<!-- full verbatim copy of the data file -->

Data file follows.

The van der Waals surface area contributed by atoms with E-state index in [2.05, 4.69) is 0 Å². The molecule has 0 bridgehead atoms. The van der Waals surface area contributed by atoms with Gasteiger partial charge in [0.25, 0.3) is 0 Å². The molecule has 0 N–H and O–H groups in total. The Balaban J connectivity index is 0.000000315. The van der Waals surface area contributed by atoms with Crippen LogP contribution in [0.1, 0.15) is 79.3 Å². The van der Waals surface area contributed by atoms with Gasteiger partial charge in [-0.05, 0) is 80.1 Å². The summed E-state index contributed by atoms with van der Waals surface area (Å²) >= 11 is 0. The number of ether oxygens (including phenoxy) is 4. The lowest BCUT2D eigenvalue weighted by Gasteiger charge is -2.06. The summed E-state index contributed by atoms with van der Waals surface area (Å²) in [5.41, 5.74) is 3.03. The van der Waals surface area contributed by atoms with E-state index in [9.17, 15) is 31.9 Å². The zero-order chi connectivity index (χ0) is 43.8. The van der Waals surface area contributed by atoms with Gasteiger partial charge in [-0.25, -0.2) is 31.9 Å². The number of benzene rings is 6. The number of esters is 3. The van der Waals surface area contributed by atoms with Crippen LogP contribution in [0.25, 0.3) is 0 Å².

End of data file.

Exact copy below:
The van der Waals surface area contributed by atoms with E-state index in [2.05, 4.69) is 0 Å². The molecule has 0 bridgehead atoms. The van der Waals surface area contributed by atoms with Gasteiger partial charge in [0.25, 0.3) is 0 Å². The molecule has 0 N–H and O–H groups in total. The Balaban J connectivity index is 0.000000315. The van der Waals surface area contributed by atoms with Crippen LogP contribution in [0.1, 0.15) is 79.3 Å². The van der Waals surface area contributed by atoms with Gasteiger partial charge in [-0.05, 0) is 80.1 Å². The summed E-state index contributed by atoms with van der Waals surface area (Å²) >= 11 is 0. The number of ether oxygens (including phenoxy) is 4. The lowest BCUT2D eigenvalue weighted by Gasteiger charge is -2.06. The summed E-state index contributed by atoms with van der Waals surface area (Å²) in [5.41, 5.74) is 3.03. The van der Waals surface area contributed by atoms with E-state index in [9.17, 15) is 31.9 Å². The zero-order chi connectivity index (χ0) is 43.8. The van der Waals surface area contributed by atoms with Gasteiger partial charge in [-0.25, -0.2) is 31.9 Å². The number of benzene rings is 6. The number of esters is 3. The van der Waals surface area contributed by atoms with Crippen LogP contribution in [0.25, 0.3) is 0 Å².